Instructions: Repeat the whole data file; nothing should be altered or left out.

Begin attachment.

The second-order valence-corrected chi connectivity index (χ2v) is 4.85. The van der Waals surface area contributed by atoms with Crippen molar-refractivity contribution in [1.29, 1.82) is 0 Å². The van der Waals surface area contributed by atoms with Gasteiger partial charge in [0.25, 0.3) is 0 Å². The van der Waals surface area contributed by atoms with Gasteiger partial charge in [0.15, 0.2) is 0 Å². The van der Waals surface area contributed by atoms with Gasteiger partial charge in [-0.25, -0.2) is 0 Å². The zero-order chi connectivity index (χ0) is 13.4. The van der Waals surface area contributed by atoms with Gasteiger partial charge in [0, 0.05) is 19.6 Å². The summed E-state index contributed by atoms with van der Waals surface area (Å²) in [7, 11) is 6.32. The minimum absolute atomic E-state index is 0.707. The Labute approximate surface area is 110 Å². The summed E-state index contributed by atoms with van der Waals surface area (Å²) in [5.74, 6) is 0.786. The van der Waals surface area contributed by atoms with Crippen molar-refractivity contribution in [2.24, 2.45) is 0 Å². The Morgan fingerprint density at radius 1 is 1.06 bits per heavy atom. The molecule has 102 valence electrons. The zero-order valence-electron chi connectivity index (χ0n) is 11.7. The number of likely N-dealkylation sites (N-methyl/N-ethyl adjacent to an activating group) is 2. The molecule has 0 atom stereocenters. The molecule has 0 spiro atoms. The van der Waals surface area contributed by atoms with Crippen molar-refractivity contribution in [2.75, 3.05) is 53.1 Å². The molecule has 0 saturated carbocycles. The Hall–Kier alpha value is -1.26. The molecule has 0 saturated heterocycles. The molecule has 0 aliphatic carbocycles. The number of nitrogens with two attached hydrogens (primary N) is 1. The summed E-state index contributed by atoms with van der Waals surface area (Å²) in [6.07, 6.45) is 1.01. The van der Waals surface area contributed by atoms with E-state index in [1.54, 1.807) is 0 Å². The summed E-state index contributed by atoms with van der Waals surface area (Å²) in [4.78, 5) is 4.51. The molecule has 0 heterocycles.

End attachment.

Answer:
The second-order valence-corrected chi connectivity index (χ2v) is 4.85. The van der Waals surface area contributed by atoms with Crippen molar-refractivity contribution in [1.29, 1.82) is 0 Å². The van der Waals surface area contributed by atoms with Gasteiger partial charge in [0.25, 0.3) is 0 Å². The van der Waals surface area contributed by atoms with Gasteiger partial charge in [0.15, 0.2) is 0 Å². The van der Waals surface area contributed by atoms with Gasteiger partial charge in [-0.25, -0.2) is 0 Å². The zero-order chi connectivity index (χ0) is 13.4. The van der Waals surface area contributed by atoms with Gasteiger partial charge in [0, 0.05) is 19.6 Å². The summed E-state index contributed by atoms with van der Waals surface area (Å²) in [7, 11) is 6.32. The minimum absolute atomic E-state index is 0.707. The Labute approximate surface area is 110 Å². The summed E-state index contributed by atoms with van der Waals surface area (Å²) in [5.74, 6) is 0.786. The van der Waals surface area contributed by atoms with Crippen molar-refractivity contribution in [2.24, 2.45) is 0 Å². The Morgan fingerprint density at radius 1 is 1.06 bits per heavy atom. The molecule has 102 valence electrons. The zero-order valence-electron chi connectivity index (χ0n) is 11.7. The number of likely N-dealkylation sites (N-methyl/N-ethyl adjacent to an activating group) is 2. The molecule has 0 atom stereocenters. The molecule has 0 spiro atoms. The van der Waals surface area contributed by atoms with Crippen molar-refractivity contribution in [2.75, 3.05) is 53.1 Å². The molecule has 0 saturated carbocycles. The Hall–Kier alpha value is -1.26. The molecule has 0 saturated heterocycles. The molecule has 0 aliphatic carbocycles. The number of nitrogens with two attached hydrogens (primary N) is 1. The summed E-state index contributed by atoms with van der Waals surface area (Å²) in [6.07, 6.45) is 1.01. The van der Waals surface area contributed by atoms with E-state index in [1.54, 1.807) is 0 Å². The summed E-state index contributed by atoms with van der Waals surface area (Å²) in [4.78, 5) is 4.51. The molecule has 0 heterocycles.